efore Misty Copeland became American Ballet Theatre's first African American principal dancer and the face of ballet's diversity movement, TaKiyah Wallace ('02) focused the spotlight on dancers of color through her camera lens.
Making a difference in the lives of young people has always been a calling for Wallace. For most of her professional career, that has meant applying her UNT bachelor's degree in psychology and minor in rehabilitation studies in the classroom. What she didn't count on was how her passion for helping others would bring her into the dance world.
For more than a decade, she has worked as a gifted and talented teacher in Dallas ISD. As the district's Science, Technology, Engineering, Arts and Math (STEAM) program coordinator, Wallace launches makerspaces in Dallas schools and designs a curriculum to introduce elementary schoolers to robotics, coding, design thinking and more.
"Getting children to think about who they are designing for when they are making something is amazing," Wallace says. "It makes them more considerate as kids and later as adults."
In 2012, Wallace stumbled upon her own change-making project. While looking for a dance studio around downtown Dallas for her 3-year-old daughter to attend, she made a startling discovery -- there weren't many African American girls at any of the studios.
"My daughter is a Black girl with big, bushy hair. I didn't see any faces that looked like hers," Wallace says.
As a new mom wanting to snap quality photos of her daughter, Wallace took a photography class and shortly after started her own photography business. When she learned about the lack of representation in dance, she put her photo skills to work in a project capturing dancers of color ages 7-10 in Dallas, Austin and Houston, to shine a light on them.
"After the first week of taking photos in Dallas, I learned what I didn't know," Wallace says, "which was how expensive ballet is to the normal family, how oftentimes girls of color are the only person that looks like them in their ballet class, how tights and shoes are pink because they are supposed to match your lines -- but if you're a brown girl, they do not. There are a lot of body image issues for girls of color in ballet programs and often they quit. At one point, two moms came up to me in tears in Dallas and said, 'You have to keep doing this.'"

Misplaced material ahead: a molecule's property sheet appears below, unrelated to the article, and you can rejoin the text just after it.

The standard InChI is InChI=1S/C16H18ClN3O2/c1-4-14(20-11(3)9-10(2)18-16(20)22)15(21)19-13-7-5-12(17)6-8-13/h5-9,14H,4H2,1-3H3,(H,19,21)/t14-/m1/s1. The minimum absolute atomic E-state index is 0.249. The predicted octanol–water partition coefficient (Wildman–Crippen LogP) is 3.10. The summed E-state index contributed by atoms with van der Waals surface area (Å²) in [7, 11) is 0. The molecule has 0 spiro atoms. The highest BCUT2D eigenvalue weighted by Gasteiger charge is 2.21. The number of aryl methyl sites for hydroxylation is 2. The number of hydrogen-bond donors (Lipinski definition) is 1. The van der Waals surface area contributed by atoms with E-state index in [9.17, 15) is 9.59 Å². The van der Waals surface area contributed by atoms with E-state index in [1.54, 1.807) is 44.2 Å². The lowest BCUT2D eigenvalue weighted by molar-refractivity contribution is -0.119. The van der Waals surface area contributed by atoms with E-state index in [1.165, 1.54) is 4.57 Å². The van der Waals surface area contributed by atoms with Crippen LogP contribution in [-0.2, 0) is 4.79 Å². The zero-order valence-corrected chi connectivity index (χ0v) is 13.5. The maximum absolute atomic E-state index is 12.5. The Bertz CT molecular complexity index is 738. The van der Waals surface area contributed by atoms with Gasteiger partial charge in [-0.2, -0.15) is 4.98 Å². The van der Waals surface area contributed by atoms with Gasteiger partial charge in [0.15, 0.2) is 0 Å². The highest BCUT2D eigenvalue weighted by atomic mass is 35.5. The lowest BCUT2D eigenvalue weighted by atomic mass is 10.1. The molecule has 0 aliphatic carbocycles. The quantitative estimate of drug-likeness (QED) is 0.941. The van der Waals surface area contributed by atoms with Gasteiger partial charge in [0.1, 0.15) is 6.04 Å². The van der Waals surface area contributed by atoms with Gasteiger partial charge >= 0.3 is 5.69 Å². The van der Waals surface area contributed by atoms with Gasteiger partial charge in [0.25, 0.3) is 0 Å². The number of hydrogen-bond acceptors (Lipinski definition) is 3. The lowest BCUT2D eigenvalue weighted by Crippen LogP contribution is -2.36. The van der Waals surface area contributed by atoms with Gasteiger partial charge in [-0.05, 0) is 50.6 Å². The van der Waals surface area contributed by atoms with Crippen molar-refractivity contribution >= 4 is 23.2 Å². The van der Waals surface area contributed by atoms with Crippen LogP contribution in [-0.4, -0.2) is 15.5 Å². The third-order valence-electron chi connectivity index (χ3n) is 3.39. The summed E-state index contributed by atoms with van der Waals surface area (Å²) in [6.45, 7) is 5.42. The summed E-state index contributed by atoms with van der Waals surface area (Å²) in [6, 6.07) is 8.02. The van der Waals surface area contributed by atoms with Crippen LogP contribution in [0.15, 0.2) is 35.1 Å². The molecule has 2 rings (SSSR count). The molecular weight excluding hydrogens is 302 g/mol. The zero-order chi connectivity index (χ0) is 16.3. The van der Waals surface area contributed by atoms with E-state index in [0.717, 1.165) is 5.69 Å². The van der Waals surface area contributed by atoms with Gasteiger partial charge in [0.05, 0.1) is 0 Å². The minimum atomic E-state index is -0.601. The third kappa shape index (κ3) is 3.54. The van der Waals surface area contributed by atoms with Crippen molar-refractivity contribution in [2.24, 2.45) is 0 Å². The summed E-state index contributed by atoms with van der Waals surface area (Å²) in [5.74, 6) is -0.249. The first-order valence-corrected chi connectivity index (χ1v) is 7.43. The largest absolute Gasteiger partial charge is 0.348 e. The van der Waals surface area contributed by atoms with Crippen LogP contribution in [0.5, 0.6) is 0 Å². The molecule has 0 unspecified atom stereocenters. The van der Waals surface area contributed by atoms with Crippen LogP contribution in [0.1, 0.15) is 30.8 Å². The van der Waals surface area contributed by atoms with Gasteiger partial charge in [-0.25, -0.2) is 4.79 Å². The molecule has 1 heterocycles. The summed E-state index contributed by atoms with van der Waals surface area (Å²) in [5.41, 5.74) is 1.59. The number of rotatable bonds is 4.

There was no turning back. Leaping eight years, and 13 cities, later, Wallace's project, Brown Girls Do Ballet, has documented hundreds of dancers and has given rise to a growing nonprofit of the same name that offers scholarships, studio grants, dance-supply donations and mentorship to aid aspiring dancers of color all over the U.S. Her efforts have been noted by The Huffington Post, the Washington Post and BuzzFeed, and earned international recognition in the HP-supported Girl Rising Creative Challenge. She's also advocated for a more inclusive environment in ballet with some of the top professional dance companies and dancewear brands.
With conversations of inequity sparked by the Black Lives Matter movement this summer, six of the major dancewear makers announced plans for a more inclusive line of pointe shoes, a goal Wallace has long lobbied for through Brown Girls Do Ballet.
"Being able to provide a level of security and comfort for these girls -- that's my high," Wallace says.